Q.   But the inspector . . .
A.   I never look at a cat or dog and not see bacteria in outer space.

Q.   But the inspector . . .
A.   I’ve always had a fear of gauze and the like. Gauze stuffed in a red chile slipped into a bamboo flute hidden in a chimney flue.

Q.   I was once asked by a monk, What is the color of Vallejo’s soul?
A.   Go ahead and step on your mother’s grave, your feet tangled in tin sardines.

Q.   Tell us more about your spiritual practice of gargling with gasoline.
A.   There are portals all around that lead into and out of this world.

Four Blind Translations of René Char

1. “Pyrénées,” Or Peer into My Knees

Maintain me with the grand abuses
All summer in your fevers
Fables of your clear derriere.

Rain that violates the avalanche
The detritus left by René!

To the troubadours, my bad friends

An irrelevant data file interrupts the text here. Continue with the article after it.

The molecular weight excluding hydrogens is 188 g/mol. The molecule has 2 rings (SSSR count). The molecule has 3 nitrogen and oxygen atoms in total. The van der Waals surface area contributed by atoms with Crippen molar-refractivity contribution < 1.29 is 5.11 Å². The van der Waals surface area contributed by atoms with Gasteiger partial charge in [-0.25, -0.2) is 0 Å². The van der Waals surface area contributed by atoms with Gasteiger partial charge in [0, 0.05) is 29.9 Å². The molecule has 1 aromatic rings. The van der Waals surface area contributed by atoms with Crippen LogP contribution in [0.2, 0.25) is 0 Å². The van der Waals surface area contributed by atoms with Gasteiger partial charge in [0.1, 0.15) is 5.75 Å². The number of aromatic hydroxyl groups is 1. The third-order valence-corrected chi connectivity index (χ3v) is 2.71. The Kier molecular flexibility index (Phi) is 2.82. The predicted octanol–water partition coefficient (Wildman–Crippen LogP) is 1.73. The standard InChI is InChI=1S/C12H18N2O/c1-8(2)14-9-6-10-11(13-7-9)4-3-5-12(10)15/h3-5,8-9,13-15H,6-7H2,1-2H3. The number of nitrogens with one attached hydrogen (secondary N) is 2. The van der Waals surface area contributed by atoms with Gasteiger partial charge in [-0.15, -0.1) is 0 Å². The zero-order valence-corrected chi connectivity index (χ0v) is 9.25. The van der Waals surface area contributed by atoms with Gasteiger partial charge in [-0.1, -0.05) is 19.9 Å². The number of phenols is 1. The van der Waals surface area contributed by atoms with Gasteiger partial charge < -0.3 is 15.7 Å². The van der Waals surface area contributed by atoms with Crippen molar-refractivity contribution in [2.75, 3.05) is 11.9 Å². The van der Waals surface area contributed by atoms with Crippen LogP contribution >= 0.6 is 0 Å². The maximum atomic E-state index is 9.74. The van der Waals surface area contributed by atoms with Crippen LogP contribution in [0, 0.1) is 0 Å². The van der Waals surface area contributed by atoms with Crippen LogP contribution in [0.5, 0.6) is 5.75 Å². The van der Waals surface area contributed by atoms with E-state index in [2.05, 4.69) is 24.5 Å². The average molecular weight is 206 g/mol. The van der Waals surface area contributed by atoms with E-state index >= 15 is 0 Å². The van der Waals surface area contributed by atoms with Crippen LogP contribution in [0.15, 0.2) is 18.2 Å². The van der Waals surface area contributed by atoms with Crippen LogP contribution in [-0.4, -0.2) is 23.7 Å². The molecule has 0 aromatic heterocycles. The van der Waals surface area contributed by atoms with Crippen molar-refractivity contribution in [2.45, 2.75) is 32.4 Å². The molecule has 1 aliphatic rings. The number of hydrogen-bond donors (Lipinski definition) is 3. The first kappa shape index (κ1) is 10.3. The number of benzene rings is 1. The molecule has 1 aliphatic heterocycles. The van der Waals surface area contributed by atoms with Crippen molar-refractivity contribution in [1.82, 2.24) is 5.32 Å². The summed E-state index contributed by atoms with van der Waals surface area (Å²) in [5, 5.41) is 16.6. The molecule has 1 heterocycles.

I wish you whiteouts in the evening
With your two royal persimmons.

Ah! The nearness of the inexorable
Where you aim for the suffering of pears,
Where you vent on the clear glass
With a kindness in your vacant eyeballs.

2. “Corail,” Or Corral the Coral

The idiot alarm, you look at me
With no rest of egg yolk or herb in my song.
Ill children that open the gate
Will attend no lily school.
No empathy in the jam filled with excellent light.
In my trousers lived an insipid surprise.
The French bond with space and jealousy
And say an austere endive is always present.

3. “Hermétiques Ouvriers ,” Or Hermaphroditic Hors D’oeuvres

Hermaphroditic hors d’oeuvres
In a garage with mounded silence,
Mimi giving you offense
At the Society of the Vitreous!
Mimi in the bush I embrace
With some fearful mutt!
Part Two: I intend to implore your grace
in the poor defense of rugby,
Fugitives divine a torch,
Agony demands a biscuit.
Dan in the automobile, if you exist,
The foal on fire deja vu.
The looming air tastes of mint
And a tambourine demands more space.
Already the torrent in the pines,
Mother leaking maintenance over France.

4. “La verite vous rendra libres,” Or Verily You Render Your Books

Inside your lump, your night;
Chewing lettuce, you pour your regards
Into a plank with your fatigue,
Into pea soup you pour your salt,
Murmurs enter where celery chews upon the mended,
Detain me, O Marie!

How to Mind Control a Chain-Link Fence

There’s a video of your laying down under the mind